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What would really happen if bees went extinct?

Albert Einstein is often credited with saying: 'If the bee disappeared off the face of the Earth, man would only have four years left to live.'

Though there is no evidence, the German genius actually said this. The mere existence of the idea has caused many to believe it to be accurate, and a 'save the bees' movement has become prevalent in recent years.

While not on the verge of becoming extinct just yet, populations of honeybees alone are declining rapidly, dropping a massive 89 percent between 2007 and 2016.

Here's why bees are so important and what you can do to help save them.

Why do we need bees?

You have a bee to thank for every one in three bites of food consumed, the US Department of Agriculture says Bees play a vital role in the global food supply, pollinating crops that feed 90 percent of the world's population.

Without them, farmers would have trouble producing staple foods such as fruit and vegetables and cotton, another essential product the bee pollinates.

The US Department of Agriculture says you have bees to thank for every one in three bites of food consumed.

As well as helping produce food, the intelligent insects also pollinate 80 percent of the world's plants, which would struggle to grow without them.

Amazingly, a single bee colony can pollinate 300 million flowers each day.

Why are bees dying out?

Nearly all the wild bee colonies in the world have now died out, which is why beekeepers are crucial to ensuring the species survives.

Bees are under threat worldwide, but about 40 percent of honey bee colonies in the US perished last winter.

This mass death event is for several reasons, the main one being a loss of natural habitat due to farming and urbanization.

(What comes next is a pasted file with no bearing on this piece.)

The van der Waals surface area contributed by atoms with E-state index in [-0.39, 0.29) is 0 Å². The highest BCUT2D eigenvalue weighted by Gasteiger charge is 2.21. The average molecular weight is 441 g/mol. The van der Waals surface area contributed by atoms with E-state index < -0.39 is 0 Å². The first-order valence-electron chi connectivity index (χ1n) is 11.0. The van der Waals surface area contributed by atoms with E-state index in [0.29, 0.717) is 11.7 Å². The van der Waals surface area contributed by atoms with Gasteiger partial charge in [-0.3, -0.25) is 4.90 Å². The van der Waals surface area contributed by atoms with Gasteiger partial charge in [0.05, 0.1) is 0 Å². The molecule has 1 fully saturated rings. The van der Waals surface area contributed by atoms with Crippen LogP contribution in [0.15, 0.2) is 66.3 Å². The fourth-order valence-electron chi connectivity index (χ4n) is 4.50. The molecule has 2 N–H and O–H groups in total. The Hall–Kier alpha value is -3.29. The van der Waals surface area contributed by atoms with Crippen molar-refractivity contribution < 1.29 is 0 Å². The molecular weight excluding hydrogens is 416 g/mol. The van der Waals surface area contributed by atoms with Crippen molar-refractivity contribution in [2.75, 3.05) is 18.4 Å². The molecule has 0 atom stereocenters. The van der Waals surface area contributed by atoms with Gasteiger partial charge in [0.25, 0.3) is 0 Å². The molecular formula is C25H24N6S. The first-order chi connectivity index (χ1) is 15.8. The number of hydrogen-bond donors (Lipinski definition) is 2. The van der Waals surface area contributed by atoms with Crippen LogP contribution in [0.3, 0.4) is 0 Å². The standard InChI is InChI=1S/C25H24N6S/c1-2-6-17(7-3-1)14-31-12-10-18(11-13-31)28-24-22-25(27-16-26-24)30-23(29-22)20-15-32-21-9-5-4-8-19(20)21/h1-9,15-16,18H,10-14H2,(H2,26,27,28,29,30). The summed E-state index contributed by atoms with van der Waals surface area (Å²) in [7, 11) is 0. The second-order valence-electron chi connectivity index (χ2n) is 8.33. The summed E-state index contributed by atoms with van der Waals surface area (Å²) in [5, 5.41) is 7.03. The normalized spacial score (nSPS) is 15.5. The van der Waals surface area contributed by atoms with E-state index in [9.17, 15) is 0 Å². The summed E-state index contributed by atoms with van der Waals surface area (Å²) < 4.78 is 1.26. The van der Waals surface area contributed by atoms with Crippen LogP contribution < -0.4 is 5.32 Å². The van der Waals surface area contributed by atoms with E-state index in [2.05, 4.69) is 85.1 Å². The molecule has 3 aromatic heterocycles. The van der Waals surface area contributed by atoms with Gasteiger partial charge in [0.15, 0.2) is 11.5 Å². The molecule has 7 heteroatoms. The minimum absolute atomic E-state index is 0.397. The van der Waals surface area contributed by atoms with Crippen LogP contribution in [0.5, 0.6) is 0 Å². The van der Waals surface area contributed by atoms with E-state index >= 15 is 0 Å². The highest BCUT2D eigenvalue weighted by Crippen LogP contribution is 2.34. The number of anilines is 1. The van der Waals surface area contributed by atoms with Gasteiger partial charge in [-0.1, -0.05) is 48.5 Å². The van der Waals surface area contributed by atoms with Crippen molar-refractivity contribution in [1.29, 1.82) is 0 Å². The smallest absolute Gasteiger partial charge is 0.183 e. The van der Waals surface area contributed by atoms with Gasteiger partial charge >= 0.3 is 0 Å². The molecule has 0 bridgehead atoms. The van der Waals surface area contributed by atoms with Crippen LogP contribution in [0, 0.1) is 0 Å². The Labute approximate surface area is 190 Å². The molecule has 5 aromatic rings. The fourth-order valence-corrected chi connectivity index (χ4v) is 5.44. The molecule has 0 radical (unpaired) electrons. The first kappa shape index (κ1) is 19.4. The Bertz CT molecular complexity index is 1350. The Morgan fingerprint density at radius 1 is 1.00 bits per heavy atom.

Climate change and pesticides and fertilizers are other significant factors and mites and viruses, which bees have no natural defense against.

A global study in February 2019 found all insects on the planet are declining by 2.5 percent each year.

If this continues, the Earth may not have any insects at all by the year 2119.

What would happen if there were no bees left?

If all the bees died, it wouldn't mean extinction for humans, but it would cause widespread hardship and possibly famine. This is because a lot of the foods we regularly consume wouldn't be available anymore.

Apart from the obvious one — honey — some nuts and beans would also disappear forever as they rely on bees.

If there were no more bees, there would be no honey, almonds, or coffee - and foods such as avocados, berries, apples, and cucumbers would be in short supply.

Blueberries and cherries would suffer as they are 90 percent dependent on honey bee pollination. Other foods such as avocados, apples, berries, grapefruit, melons, broccoli, cucumbers, and snap peas would also be affected.

Meat would be limited as cows rely on pollinated plants as a food source. We could eat more fish, but this would come at a premium price as demand would be high.

Many medicines humans use, both conventional and alternative, would also be lost as they are derived from flowering plants.